Myth or fact? There are a lot of misconceptions about global warming that have cropped up in recent months.
Here's a look at some of them:
Fact or myth? "Snowmageddon" and all those other weird U.S. snowstorms this winter prove that global warming isn't real.
The reaction to "Snowmageddon" is an example of a common misunderstanding about climate change.
Weather events are not climate; climate is the accumulation of weather events over an extended period of time. So a cold summer day doesn't prove global warming is false any more than a heat wave in winter proves it's true.
That said, the effects scientists predict from global warming are sometimes counterintuitive. While snow is associated with winter, warmer winter temperatures can result in more snow, since warmer air can hold more moisture. One of the most well-documented predictions about global warming is that it will result in more intense storms, in any season, but may leave longer droughts between those storms.
Fact or myth? The U.N. scientific report on global warming was full of errors and should not be trusted.
There have been errors discovered in the U.N.'s landmark report on climate science. The errors concern facets of climate change, like how fast Himalayan glaciers have melted, or how fast sea levels will rise in the Netherlands. The errors are a black eye for an organization that won a Nobel Peace Prize for the authoritative work it has done on the subject.
However, these errors amount to T's left uncrossed and I's left undotted. The sentences still read loud and clear about the overall consensus about fundamental issues: That the Earth is warming, that our pollution is a primary cause, and that continued warming would have consequences worldwide, many of them costly to human life and property, and to wildlife.
"Climate change" is a more accurate description for what's happening than "global warming."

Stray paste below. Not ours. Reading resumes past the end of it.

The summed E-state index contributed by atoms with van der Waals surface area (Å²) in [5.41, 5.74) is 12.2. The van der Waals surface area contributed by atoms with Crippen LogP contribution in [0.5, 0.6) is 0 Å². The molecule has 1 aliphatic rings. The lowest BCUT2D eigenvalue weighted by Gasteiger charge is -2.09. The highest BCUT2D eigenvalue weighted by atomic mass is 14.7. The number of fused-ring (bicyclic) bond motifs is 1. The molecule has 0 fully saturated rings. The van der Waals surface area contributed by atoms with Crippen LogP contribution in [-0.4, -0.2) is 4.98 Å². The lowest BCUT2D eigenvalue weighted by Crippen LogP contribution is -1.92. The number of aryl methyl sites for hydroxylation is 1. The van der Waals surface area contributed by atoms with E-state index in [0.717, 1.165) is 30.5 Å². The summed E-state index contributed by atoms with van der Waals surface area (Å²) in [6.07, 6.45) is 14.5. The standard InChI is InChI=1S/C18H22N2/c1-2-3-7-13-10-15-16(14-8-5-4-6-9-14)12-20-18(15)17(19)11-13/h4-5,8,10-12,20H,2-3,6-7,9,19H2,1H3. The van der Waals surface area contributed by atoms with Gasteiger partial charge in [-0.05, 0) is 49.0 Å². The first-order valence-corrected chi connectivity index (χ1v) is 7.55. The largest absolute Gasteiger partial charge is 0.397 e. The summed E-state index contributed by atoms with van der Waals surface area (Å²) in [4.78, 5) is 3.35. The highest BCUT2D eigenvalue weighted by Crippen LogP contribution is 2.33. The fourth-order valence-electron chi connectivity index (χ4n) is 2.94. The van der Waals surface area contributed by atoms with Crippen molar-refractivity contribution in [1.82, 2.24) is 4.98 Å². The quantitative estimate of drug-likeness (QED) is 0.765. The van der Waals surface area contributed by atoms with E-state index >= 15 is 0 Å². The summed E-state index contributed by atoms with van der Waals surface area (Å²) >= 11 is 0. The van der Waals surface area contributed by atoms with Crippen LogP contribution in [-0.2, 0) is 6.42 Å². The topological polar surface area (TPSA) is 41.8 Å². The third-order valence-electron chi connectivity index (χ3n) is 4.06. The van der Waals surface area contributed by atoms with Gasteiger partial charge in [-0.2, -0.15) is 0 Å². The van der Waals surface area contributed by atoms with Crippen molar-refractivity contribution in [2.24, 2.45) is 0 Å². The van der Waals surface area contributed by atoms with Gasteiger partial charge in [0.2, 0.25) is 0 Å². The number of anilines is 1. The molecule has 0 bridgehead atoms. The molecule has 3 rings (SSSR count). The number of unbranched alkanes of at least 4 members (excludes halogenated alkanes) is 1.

While it is true that the world as a whole is warming, "climate change" is more accurate, particularly when it comes to how individuals in different regions will experience these changes. Global warming is the driving force, but climate change is what we will experience.
What will climate change look like? It could mean more intense storms or more prolonged droughts. It could mean more risk of wildfires in one area, and more flooded basements in another. It could make one farmer's field more productive, while killing that of another.
Some even have called the effects of climate change "global weirding." In general, scientists expect climate change will affect different regions very differently.
Fact or myth? Carbon dioxide is natural. Breathing is not pollution.
There's nothing wrong with breathing, of course, and nothing unnatural about carbon dioxide. Breathing is not causing the world any harm. So if carbon dioxide exhaled in our breath is harmless, how can carbon dioxide "exhaled" by power plants, tailpipes and factories be a problem?
A clue lies in the name we have for what we burn: fossil fuels. By burning coal, oil, and gas, we take carbon that had been buried deep underground for millions of years, and we transfer it to the atmosphere. There's about 40% more carbon in the atmosphere today than there was in pre-industrial times.
In fact, the concentration of carbon dioxide in the atmosphere is higher today than at any point in the last 650,000 years, before humans walked the Earth -- before even Neanderthals walked the Earth. Ultimately it's an issue of volume.
Breathing is part of a natural cycle that the Earth manages without any problem. Burning fossil fuels, releases too much carbon dioxide for the Earth to handle without significant changes to the climate.
Fact or myth? Even if we stopped driving cars completely today, the climate would not be affected.
Carbon dioxide, which is released from burning fossil fuels like coal, oil, and gas, survives for years or decades. When you hear news reports stating that other gasses are "more potent" than carbon dioxide, it's often because they last even longer in the atmosphere than carbon dioxide, trapping heat all the while.
The fact is, the pollution we've emitted in the past will stay with us for some time. So why act now? We understand today that future generations will have to deal with planetary changes we're setting in motion. Past generations didn't have the knowledge we do.